The whole interface of Plex is designed to be operated using a remote control. It works out of the box with the Apple Remote. Being a standard accessory for some Macs, or a $19 option from Apple, this forms an affordable option for most people to control the software.
However, the Apple Remote, originally designed for use with Apple’s Front Row software which offers far more basic user interface, quickly becomes limited. With its 6 buttons, navigation is not always easy, as it involves longer key presses to initiate different commands, and still then cannot offer access to many different functions at once. What’s worse, Apple designed the infrared receivers in its Macs to just receive commands from an Apple Remote, the receivers wouldn’t work with any other remote.
But here comes in the very clever thinking on the part of both the team resposible for Plex, as of Logitech. They utilize the fact that a single Mac can be paired with up to 6 remotes, each being able to uniquely identify itself to the computer. By programming all commands of these individual remotes into a single new remote, and by mapping the “keep pressed” state of the buttons to seperate buttons as well, several dozens of infrared commands can be send to the Mac.
For this to work, Logitech co-operated with the Plex team and created a new device called “Plex” in their online database of devices, so that it can easily be added to a Harmony remote, such as my Harmony One. There is no need to do any additional programming to the remote, apart from the normal customzing to make it fit your needs.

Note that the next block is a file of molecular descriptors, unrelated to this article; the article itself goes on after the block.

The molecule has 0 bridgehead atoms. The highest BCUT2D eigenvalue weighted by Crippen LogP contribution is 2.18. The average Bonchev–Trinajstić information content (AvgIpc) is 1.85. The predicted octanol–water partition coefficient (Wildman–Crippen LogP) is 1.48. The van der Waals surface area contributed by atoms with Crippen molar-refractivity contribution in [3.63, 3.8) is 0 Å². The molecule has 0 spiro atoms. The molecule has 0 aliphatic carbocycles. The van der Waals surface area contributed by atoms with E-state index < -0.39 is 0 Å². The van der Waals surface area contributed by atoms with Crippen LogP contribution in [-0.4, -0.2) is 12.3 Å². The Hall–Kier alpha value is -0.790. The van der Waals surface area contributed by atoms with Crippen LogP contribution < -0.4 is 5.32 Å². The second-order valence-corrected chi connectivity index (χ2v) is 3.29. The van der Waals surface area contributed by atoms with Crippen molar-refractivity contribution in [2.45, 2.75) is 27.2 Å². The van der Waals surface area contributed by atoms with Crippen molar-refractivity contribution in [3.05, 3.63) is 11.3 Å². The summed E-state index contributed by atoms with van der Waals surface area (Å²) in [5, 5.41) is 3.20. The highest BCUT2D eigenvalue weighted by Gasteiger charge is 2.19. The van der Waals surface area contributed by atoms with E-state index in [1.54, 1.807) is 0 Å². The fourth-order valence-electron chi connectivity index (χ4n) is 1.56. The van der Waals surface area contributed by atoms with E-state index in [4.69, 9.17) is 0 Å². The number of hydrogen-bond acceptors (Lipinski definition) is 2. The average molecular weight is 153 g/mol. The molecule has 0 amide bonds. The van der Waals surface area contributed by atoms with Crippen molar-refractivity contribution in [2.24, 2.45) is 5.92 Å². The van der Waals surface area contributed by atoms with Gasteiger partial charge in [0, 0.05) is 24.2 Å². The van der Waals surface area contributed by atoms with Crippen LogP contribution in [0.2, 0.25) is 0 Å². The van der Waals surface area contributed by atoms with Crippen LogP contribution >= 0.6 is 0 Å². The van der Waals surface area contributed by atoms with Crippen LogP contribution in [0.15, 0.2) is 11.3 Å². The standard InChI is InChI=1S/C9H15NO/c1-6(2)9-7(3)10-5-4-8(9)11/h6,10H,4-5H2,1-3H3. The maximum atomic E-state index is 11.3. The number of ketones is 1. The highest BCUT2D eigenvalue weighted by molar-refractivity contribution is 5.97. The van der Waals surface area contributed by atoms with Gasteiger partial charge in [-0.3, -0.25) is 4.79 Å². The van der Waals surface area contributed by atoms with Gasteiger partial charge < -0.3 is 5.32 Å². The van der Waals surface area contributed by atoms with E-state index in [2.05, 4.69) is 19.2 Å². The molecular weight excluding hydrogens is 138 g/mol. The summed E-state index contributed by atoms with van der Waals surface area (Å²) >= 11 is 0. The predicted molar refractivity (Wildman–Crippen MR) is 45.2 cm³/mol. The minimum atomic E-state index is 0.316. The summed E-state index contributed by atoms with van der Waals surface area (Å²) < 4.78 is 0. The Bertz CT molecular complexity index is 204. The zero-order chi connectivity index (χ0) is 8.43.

Using the Harmony remote with Plex gives you instant and always available access to things like bringing up the on-screen info display, transport controls (play/pause/search), navigation controls, aspect ratio selection, etc. But one of the best examples of the fine integration between the Harmony remote and the Plex software can be found when browsing long lists (for example with TV show episodes). By clicking any of the number buttons, you immediately jump to the letter assigned with that button (SMS-style, the letters are also printed on the Harmony remotes). Needless to say, this greatly improves operation, and makes the Plex software a breeze to use.
Getting access to Hulu and iPlayer using VPN
Those in the US, and to a lesser extend the UK, are blessed with an innovative and competitive market place in the field of video distribution over the Internet. Hulu, a joint-operation of NBC and Fox, is a very popular site that offers access to literally hundreds of TV shows and thousands of episodes, ranging from decades old sitcoms like Alf, Knight Rider and Who’s the Boss, up until recently aired material from such hit shows like Heroes, 24, ER, The Simpsons, Family Guy, American Dad and The Office. In the UK, the BBC offers a similar service for its content trough a service called iPlayer.